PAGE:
So, we marched off to war clutching to some unrealistic belief in invincibility. There may have been some savant among us who understood the odds, but the rest of us were left to simply cling to unreasoned fatalism.
And, we were confident. Those last training exercises gave us confidence. An infantry assault coordinated with armor, artillery, and air support is a terrible sight to behold, especially at night.
We crept along trails and ravines to the line of departure. There we spread out in a single rank facing an enemy dug into rifle pits and foxholes. The artillery came first, blasting the enemy positions with high explosive (HE) and white phosphorous (Willy-Peter) rounds while we checked our equipment and established contact with units to our right and left. Then, at a prearranged time, the artillery began to fall directly in front of us and “walk” towards the enemy positions while we followed, tanks rumbling in gaps in our line.
We opened up fire with a tracer between every four rounds to help us better aim. Our sights were virtually useless in the dark. All those explosions. All those tracers. It was beautiful, terribly beautiful to behold. How could anyone stand in our way let alone fight us? Of course, what the Army couldn't simulate was the enemy standing and fighting back. Still, it was impressive and it built our confidence. Maybe, just maybe, we would survive a tour of duty in Vietnam.
What we didn't realize then was that this was how the Army fought in World War II. We wouldn't learn how to fight in Vietnam until we reached Vietnam. We didn't know that we would be fighting mostly from ambush or while being ambushed.
I didn't have any problems envisioning Fidel's tactics as I wrote Rebels on the Mountain. The lessons I learned in Vietnam taught me well how the Fidelistas would have fought – how they would have had to have fought. Just three hundred of them facing a well-armed, well-equipped modern army of 40,000 couldn't have succeeded had they simply lined up and gone head-to-head with the dictator's forces. The fact that they won told me how they had to have fought.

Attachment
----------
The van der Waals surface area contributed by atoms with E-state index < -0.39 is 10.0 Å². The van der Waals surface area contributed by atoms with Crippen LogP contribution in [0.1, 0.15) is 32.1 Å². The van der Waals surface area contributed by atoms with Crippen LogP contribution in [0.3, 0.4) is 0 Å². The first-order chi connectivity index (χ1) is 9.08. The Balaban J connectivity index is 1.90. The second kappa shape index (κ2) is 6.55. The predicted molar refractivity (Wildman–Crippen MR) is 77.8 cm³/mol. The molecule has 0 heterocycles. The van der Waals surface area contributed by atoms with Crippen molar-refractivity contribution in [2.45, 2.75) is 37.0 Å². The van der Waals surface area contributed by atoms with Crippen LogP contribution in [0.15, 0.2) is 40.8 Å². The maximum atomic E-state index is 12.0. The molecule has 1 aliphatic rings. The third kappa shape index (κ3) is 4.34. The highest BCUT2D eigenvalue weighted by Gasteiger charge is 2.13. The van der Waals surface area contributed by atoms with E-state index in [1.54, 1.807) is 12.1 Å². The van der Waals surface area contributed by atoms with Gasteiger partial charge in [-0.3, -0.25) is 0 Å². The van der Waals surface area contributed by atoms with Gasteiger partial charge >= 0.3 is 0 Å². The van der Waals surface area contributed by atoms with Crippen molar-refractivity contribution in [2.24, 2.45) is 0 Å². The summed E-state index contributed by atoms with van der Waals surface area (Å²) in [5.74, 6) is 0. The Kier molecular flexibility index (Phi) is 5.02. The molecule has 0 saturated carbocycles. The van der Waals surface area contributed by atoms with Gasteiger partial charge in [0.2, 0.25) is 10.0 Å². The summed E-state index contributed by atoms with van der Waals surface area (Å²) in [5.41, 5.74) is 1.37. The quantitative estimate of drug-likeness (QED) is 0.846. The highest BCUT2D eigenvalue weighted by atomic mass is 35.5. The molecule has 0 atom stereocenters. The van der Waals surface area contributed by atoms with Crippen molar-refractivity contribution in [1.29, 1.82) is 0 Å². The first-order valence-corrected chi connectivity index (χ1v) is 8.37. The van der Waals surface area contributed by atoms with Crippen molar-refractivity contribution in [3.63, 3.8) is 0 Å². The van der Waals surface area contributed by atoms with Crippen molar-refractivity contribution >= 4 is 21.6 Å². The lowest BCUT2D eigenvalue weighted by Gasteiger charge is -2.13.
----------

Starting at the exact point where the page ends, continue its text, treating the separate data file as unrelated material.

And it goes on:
There are no reliable documents of this fight. Both sides claimed victory in every engagement. The dictator's government claimed victories even when there were no engagements. They also proclaimed Fidel's death many times and you can easily see how false those claims were.
Unfortunately, for Batista, the dictator who Castro deposed, he didn't have commanders capable of initiative and creativity. He lost. Fortunately for the United States, we had commanders in Vietnam who learned to adapt. They created new tactics. They simply weren't able to propagate them to the training centers in the United States before we graduated. We had to wait until we reached Vietnam to learn them.
Fortunately for those assigned to the 9th Infantry Division, they were sent to the Reliable Academy so they wouldn't have to learn everything in the crucible of war. They were given a couple extra weeks to learn those lessons from infantrymen who had survived the battles that they would soon face. I have often wondered if other American units in Vietnam adopted this strategy and set up their own in country training camps.
Read Jack's novel, Rebels on the Mountain, the tale of Nick Andrews, an Army spy, who has Fidel Castro in his sights but no orders to pull the trigger. The mafia as well as the American business community in Cuba will pay a fortune for Castro's assassination, but Nick has his career to consider, his friends to protect, and a romance to sort out in the chaos of a revolution.